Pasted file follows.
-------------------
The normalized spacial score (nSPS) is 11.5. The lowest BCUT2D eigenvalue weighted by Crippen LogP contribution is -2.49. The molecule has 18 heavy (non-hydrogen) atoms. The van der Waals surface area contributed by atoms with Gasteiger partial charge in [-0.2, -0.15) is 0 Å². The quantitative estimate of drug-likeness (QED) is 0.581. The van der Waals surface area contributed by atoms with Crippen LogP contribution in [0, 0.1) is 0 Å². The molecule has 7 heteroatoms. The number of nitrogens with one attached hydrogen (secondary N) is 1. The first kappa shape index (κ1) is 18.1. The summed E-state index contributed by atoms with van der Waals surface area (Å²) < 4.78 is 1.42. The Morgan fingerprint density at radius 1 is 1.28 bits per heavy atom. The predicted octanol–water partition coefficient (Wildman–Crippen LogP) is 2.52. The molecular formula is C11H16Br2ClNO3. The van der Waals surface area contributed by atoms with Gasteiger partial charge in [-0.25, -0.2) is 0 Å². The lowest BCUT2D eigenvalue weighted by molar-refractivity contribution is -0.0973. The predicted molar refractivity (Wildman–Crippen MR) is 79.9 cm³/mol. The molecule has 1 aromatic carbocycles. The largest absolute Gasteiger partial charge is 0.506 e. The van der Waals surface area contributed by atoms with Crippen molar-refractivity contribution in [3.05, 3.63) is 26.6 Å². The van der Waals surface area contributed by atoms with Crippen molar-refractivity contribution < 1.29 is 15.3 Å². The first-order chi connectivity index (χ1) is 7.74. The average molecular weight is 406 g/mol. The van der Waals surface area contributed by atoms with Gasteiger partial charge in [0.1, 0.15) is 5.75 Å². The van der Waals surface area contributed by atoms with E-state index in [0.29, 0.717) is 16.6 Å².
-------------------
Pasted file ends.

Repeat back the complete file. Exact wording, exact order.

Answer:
The normalized spacial score (nSPS) is 11.5. The lowest BCUT2D eigenvalue weighted by Crippen LogP contribution is -2.49. The molecule has 18 heavy (non-hydrogen) atoms. The van der Waals surface area contributed by atoms with Gasteiger partial charge in [-0.2, -0.15) is 0 Å². The quantitative estimate of drug-likeness (QED) is 0.581. The van der Waals surface area contributed by atoms with Crippen LogP contribution in [0, 0.1) is 0 Å². The molecule has 7 heteroatoms. The number of nitrogens with one attached hydrogen (secondary N) is 1. The first kappa shape index (κ1) is 18.1. The summed E-state index contributed by atoms with van der Waals surface area (Å²) < 4.78 is 1.42. The Morgan fingerprint density at radius 1 is 1.28 bits per heavy atom. The predicted octanol–water partition coefficient (Wildman–Crippen LogP) is 2.52. The molecular formula is C11H16Br2ClNO3. The van der Waals surface area contributed by atoms with Gasteiger partial charge in [-0.25, -0.2) is 0 Å². The lowest BCUT2D eigenvalue weighted by molar-refractivity contribution is -0.0973. The predicted molar refractivity (Wildman–Crippen MR) is 79.9 cm³/mol. The molecule has 1 aromatic carbocycles. The largest absolute Gasteiger partial charge is 0.506 e. The van der Waals surface area contributed by atoms with Crippen molar-refractivity contribution in [3.05, 3.63) is 26.6 Å². The van der Waals surface area contributed by atoms with Crippen molar-refractivity contribution < 1.29 is 15.3 Å². The first-order chi connectivity index (χ1) is 7.74. The average molecular weight is 406 g/mol. The van der Waals surface area contributed by atoms with Gasteiger partial charge in [0.1, 0.15) is 5.75 Å². The van der Waals surface area contributed by atoms with E-state index in [0.29, 0.717) is 16.6 Å².